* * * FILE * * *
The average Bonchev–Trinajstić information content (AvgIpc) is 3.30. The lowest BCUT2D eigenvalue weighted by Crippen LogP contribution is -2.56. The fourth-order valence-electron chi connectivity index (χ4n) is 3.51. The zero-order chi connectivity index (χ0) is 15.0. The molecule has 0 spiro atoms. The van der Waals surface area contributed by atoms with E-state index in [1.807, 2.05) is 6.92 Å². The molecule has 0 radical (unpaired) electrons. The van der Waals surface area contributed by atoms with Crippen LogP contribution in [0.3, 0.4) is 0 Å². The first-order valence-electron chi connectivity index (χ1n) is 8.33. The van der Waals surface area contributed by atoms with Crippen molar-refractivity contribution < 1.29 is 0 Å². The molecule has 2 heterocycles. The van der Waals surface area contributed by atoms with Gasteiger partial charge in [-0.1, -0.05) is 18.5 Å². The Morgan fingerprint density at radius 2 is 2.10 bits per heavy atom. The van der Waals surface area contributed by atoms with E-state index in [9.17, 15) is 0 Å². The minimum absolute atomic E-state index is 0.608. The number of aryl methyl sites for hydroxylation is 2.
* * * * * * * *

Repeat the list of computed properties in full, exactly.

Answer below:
The average Bonchev–Trinajstić information content (AvgIpc) is 3.30. The lowest BCUT2D eigenvalue weighted by Crippen LogP contribution is -2.56. The fourth-order valence-electron chi connectivity index (χ4n) is 3.51. The zero-order chi connectivity index (χ0) is 15.0. The molecule has 0 spiro atoms. The van der Waals surface area contributed by atoms with E-state index in [1.807, 2.05) is 6.92 Å². The molecule has 0 radical (unpaired) electrons. The van der Waals surface area contributed by atoms with Crippen LogP contribution in [0.3, 0.4) is 0 Å². The first-order valence-electron chi connectivity index (χ1n) is 8.33. The van der Waals surface area contributed by atoms with Crippen molar-refractivity contribution < 1.29 is 0 Å². The molecule has 2 heterocycles. The van der Waals surface area contributed by atoms with Gasteiger partial charge in [-0.1, -0.05) is 18.5 Å². The Morgan fingerprint density at radius 2 is 2.10 bits per heavy atom. The van der Waals surface area contributed by atoms with E-state index in [9.17, 15) is 0 Å². The minimum absolute atomic E-state index is 0.608. The number of aryl methyl sites for hydroxylation is 2.